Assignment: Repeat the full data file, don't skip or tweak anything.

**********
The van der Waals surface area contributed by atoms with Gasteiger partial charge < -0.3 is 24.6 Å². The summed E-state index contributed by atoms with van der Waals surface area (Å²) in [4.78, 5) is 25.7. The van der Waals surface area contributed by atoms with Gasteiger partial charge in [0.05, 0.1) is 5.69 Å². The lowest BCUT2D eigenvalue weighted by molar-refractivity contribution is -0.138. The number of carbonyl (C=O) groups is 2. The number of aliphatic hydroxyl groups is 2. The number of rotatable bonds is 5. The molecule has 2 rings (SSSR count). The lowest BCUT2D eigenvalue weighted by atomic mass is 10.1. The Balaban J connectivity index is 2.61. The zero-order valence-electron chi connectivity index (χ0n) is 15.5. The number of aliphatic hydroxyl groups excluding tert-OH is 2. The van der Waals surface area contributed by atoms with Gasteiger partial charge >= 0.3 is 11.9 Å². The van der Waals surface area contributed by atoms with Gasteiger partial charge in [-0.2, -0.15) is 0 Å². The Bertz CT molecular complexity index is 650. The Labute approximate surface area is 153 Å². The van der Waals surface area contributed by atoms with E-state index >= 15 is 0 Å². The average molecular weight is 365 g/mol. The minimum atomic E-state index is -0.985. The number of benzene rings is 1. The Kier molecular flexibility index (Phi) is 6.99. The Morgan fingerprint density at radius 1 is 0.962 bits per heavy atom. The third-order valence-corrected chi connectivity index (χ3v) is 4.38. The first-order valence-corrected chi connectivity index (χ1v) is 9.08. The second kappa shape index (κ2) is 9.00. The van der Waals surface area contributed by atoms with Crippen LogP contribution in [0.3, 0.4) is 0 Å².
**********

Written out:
The van der Waals surface area contributed by atoms with Gasteiger partial charge < -0.3 is 24.6 Å². The summed E-state index contributed by atoms with van der Waals surface area (Å²) in [4.78, 5) is 25.7. The van der Waals surface area contributed by atoms with Gasteiger partial charge in [0.05, 0.1) is 5.69 Å². The lowest BCUT2D eigenvalue weighted by molar-refractivity contribution is -0.138. The number of carbonyl (C=O) groups is 2. The number of aliphatic hydroxyl groups is 2. The number of rotatable bonds is 5. The molecule has 2 rings (SSSR count). The lowest BCUT2D eigenvalue weighted by atomic mass is 10.1. The Balaban J connectivity index is 2.61. The zero-order valence-electron chi connectivity index (χ0n) is 15.5. The number of aliphatic hydroxyl groups excluding tert-OH is 2. The van der Waals surface area contributed by atoms with Gasteiger partial charge >= 0.3 is 11.9 Å². The van der Waals surface area contributed by atoms with Gasteiger partial charge in [-0.2, -0.15) is 0 Å². The Bertz CT molecular complexity index is 650. The Labute approximate surface area is 153 Å². The van der Waals surface area contributed by atoms with E-state index >= 15 is 0 Å². The average molecular weight is 365 g/mol. The minimum atomic E-state index is -0.985. The number of benzene rings is 1. The Kier molecular flexibility index (Phi) is 6.99. The Morgan fingerprint density at radius 1 is 0.962 bits per heavy atom. The third-order valence-corrected chi connectivity index (χ3v) is 4.38. The first-order valence-corrected chi connectivity index (χ1v) is 9.08. The second kappa shape index (κ2) is 9.00. The van der Waals surface area contributed by atoms with Crippen LogP contribution in [0.3, 0.4) is 0 Å².